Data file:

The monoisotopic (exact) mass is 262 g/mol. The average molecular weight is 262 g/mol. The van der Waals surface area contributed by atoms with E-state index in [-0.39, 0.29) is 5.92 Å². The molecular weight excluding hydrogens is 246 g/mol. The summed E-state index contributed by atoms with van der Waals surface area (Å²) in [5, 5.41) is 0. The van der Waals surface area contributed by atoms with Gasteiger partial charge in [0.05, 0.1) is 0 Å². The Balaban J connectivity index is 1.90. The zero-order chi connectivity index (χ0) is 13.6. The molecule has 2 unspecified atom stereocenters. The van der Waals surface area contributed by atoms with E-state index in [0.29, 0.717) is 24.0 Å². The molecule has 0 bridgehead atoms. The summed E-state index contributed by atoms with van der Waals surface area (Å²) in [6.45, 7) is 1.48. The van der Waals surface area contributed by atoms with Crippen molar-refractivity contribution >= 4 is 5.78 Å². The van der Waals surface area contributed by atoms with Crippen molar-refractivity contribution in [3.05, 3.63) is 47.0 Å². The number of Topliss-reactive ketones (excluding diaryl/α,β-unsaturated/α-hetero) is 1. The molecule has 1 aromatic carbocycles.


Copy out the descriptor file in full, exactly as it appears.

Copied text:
The monoisotopic (exact) mass is 262 g/mol. The average molecular weight is 262 g/mol. The van der Waals surface area contributed by atoms with E-state index in [-0.39, 0.29) is 5.92 Å². The molecular weight excluding hydrogens is 246 g/mol. The summed E-state index contributed by atoms with van der Waals surface area (Å²) in [5, 5.41) is 0. The van der Waals surface area contributed by atoms with Gasteiger partial charge in [0.05, 0.1) is 0 Å². The Balaban J connectivity index is 1.90. The zero-order chi connectivity index (χ0) is 13.6. The molecule has 2 unspecified atom stereocenters. The van der Waals surface area contributed by atoms with E-state index in [0.29, 0.717) is 24.0 Å². The molecule has 0 bridgehead atoms. The summed E-state index contributed by atoms with van der Waals surface area (Å²) in [6.45, 7) is 1.48. The van der Waals surface area contributed by atoms with Crippen molar-refractivity contribution >= 4 is 5.78 Å². The van der Waals surface area contributed by atoms with Crippen molar-refractivity contribution in [3.05, 3.63) is 47.0 Å². The number of Topliss-reactive ketones (excluding diaryl/α,β-unsaturated/α-hetero) is 1. The molecule has 1 aromatic carbocycles.